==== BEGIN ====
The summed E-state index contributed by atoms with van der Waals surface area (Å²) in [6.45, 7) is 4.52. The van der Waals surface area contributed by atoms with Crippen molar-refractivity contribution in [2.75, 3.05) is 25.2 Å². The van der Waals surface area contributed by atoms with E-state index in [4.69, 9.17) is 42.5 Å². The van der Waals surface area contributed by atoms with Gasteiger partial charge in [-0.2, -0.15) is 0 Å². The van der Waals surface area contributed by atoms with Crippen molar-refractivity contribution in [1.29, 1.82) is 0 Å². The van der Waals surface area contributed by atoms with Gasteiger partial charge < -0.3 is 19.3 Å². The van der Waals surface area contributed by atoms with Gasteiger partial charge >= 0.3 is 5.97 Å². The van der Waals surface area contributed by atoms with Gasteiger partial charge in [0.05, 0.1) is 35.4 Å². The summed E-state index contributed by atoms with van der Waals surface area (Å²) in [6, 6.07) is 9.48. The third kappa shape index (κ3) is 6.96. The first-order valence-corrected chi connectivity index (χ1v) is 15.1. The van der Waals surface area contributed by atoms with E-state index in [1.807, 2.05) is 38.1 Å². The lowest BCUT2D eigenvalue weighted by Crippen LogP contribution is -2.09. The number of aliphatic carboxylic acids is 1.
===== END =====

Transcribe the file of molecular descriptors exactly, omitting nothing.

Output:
The summed E-state index contributed by atoms with van der Waals surface area (Å²) in [6.45, 7) is 4.52. The van der Waals surface area contributed by atoms with Crippen molar-refractivity contribution in [2.75, 3.05) is 25.2 Å². The van der Waals surface area contributed by atoms with E-state index in [4.69, 9.17) is 42.5 Å². The van der Waals surface area contributed by atoms with Gasteiger partial charge in [-0.2, -0.15) is 0 Å². The van der Waals surface area contributed by atoms with Crippen molar-refractivity contribution in [1.29, 1.82) is 0 Å². The van der Waals surface area contributed by atoms with Gasteiger partial charge < -0.3 is 19.3 Å². The van der Waals surface area contributed by atoms with Gasteiger partial charge >= 0.3 is 5.97 Å². The van der Waals surface area contributed by atoms with Gasteiger partial charge in [0.05, 0.1) is 35.4 Å². The summed E-state index contributed by atoms with van der Waals surface area (Å²) in [6, 6.07) is 9.48. The third kappa shape index (κ3) is 6.96. The first-order valence-corrected chi connectivity index (χ1v) is 15.1. The van der Waals surface area contributed by atoms with E-state index in [1.807, 2.05) is 38.1 Å². The lowest BCUT2D eigenvalue weighted by Crippen LogP contribution is -2.09. The number of aliphatic carboxylic acids is 1.